María del Mar Vivanco
mdmvivanco
María del Mar Vivanco
PRINCIPAL INVESTIGATOR

Address: Bizkaia Science and Technology Park,
building 801A, Derio (Bizkaia)
Cancer Heterogeneity Lab
Robert Kypta
ASSOCIATE PRINCIPAL INVESTIGATOR

Address: Bizkaia Science and Technology Park,
building 801A, Derio (Bizkaia)

Robert Kypta was an undergraduate at Oxford University and carried out his PhD at EMBL in Heidelberg, where he studied the roles of Src family tyrosine kinases in the cellular response to PDGF. He did his postdoctoral training in Louis Reichardt’s lab at the University of California San Francisco on cell adhesion in neurons, fi nding an association between the cadherin-catenin complex and receptor tyrosine phosphatases. He returned to the UK to start his own lab as a Wellcome Trust Career Development Fellow at the MRC Laboratory for Molecular Cell Biology, focusing on catenin function in cell models of neuroblastoma and colorectal cancer. He then took up a Lectureship at Imperial College London, where his group identifi ed new links between components of the Wnt signalling network and the androgen receptor, a key driver of prostate cancer progression and a major therapeutic target. He set up his lab at CIC bioGUNE in 2005 with the goal of developing new therapies based on studies of signalling pathways that determine tumour and stem cell fate. His research has resulted in several awards, including an ARTP Prize and an Androgens Meeting Prize.

Breast cancer is a very heterogeneous disease. The identification and characterisation of cells with stem-like properties (cancer stem/progenitor cells, CSCs) in breast cancer has opened new possibilities for anti-cancer therapies. Furthermore, CSCs have been implicated in tumour initiation and resistance to current treatments, including to hormone therapy. In addition, characterisation of the regulation of normal epithelial cell differentiation is fundamental to understanding breast cancer heterogeneity.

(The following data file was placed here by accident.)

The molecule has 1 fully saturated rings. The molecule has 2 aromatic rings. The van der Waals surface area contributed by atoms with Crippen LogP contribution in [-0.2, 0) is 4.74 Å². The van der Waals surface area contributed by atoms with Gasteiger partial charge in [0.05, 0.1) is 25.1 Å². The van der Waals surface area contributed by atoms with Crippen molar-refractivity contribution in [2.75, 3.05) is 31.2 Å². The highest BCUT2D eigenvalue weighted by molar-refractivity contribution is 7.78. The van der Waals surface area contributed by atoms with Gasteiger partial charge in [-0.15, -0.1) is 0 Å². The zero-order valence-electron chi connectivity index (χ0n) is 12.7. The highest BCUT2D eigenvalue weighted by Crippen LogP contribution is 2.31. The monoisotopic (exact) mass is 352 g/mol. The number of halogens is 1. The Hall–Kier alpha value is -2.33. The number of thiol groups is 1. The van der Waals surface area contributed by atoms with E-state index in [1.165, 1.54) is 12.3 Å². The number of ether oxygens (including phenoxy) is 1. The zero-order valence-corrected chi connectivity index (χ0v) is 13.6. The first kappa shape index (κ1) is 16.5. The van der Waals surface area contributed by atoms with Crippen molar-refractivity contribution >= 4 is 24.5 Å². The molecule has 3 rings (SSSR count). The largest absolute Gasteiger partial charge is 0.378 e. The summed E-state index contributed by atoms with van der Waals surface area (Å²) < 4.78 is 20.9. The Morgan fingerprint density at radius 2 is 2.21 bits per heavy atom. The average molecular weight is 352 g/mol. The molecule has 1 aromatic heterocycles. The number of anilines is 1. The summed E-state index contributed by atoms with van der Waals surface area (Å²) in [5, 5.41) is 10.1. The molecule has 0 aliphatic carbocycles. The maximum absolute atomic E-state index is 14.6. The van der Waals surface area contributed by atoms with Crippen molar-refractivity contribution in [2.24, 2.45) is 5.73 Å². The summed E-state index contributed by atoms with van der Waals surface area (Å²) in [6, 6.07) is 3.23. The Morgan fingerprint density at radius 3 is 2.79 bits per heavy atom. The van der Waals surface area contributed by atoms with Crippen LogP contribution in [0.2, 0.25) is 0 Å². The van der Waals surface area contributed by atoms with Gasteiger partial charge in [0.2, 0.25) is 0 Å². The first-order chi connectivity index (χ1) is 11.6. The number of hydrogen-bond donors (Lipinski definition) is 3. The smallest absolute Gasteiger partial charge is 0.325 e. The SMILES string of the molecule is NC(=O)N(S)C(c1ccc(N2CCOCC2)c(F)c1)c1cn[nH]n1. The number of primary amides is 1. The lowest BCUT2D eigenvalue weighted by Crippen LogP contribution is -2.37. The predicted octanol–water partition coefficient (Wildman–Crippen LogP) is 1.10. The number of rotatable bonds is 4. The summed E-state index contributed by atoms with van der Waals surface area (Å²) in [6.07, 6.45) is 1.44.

The main objective of the laboratory is to gain further insight into the roles of steroid hormone receptors in normal breast tissue and during breast cancer development. Thus, the influences of hormones, other signalling factors and the microenvironment in breast stem cells and in their transformation into cancer initiating cells are being explored, particularly focusing on their effects during development of resistance to hormone therapy. Recent work from the lab has revealed the role of CSCs in resistance to tamoxifen and has highlighted the molecular heterogeneity observed in response to the cell environment. Presently, studies are in progress to improve further our knowledge of the molecular mechanisms regulating stem and cancer stem cells with the final aims of (1) identifying biomarkers of resistance to therapy and (2) progressing our understanding of breast cancer biology